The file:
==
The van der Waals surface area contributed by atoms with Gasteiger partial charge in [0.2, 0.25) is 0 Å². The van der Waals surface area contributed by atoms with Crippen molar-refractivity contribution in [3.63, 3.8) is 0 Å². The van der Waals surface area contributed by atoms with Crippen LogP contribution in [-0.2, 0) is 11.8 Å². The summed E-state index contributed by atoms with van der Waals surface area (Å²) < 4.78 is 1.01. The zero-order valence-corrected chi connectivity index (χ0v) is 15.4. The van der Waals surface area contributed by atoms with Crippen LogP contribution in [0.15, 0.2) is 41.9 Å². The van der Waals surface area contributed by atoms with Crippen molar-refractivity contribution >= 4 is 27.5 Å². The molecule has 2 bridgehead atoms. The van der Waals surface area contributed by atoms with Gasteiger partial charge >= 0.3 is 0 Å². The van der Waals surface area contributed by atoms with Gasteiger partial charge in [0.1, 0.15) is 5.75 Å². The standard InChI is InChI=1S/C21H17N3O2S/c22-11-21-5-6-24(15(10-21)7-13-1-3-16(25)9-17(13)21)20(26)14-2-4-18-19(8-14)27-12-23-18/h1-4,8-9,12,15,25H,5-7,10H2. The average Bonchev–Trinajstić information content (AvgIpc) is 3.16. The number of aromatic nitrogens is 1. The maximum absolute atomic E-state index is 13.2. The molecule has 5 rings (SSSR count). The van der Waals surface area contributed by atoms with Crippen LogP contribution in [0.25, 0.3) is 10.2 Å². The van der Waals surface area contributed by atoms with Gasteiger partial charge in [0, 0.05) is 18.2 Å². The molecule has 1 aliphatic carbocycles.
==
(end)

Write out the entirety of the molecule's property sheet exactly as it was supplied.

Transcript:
The van der Waals surface area contributed by atoms with Gasteiger partial charge in [0.2, 0.25) is 0 Å². The van der Waals surface area contributed by atoms with Crippen molar-refractivity contribution in [3.63, 3.8) is 0 Å². The van der Waals surface area contributed by atoms with Crippen LogP contribution in [-0.2, 0) is 11.8 Å². The summed E-state index contributed by atoms with van der Waals surface area (Å²) < 4.78 is 1.01. The zero-order valence-corrected chi connectivity index (χ0v) is 15.4. The van der Waals surface area contributed by atoms with Crippen LogP contribution in [0.15, 0.2) is 41.9 Å². The van der Waals surface area contributed by atoms with Crippen molar-refractivity contribution >= 4 is 27.5 Å². The molecule has 2 bridgehead atoms. The van der Waals surface area contributed by atoms with Gasteiger partial charge >= 0.3 is 0 Å². The van der Waals surface area contributed by atoms with Gasteiger partial charge in [0.1, 0.15) is 5.75 Å². The standard InChI is InChI=1S/C21H17N3O2S/c22-11-21-5-6-24(15(10-21)7-13-1-3-16(25)9-17(13)21)20(26)14-2-4-18-19(8-14)27-12-23-18/h1-4,8-9,12,15,25H,5-7,10H2. The average Bonchev–Trinajstić information content (AvgIpc) is 3.16. The number of aromatic nitrogens is 1. The maximum absolute atomic E-state index is 13.2. The molecule has 5 rings (SSSR count). The van der Waals surface area contributed by atoms with Crippen LogP contribution in [0.25, 0.3) is 10.2 Å². The van der Waals surface area contributed by atoms with Gasteiger partial charge in [0, 0.05) is 18.2 Å². The molecule has 1 aliphatic carbocycles.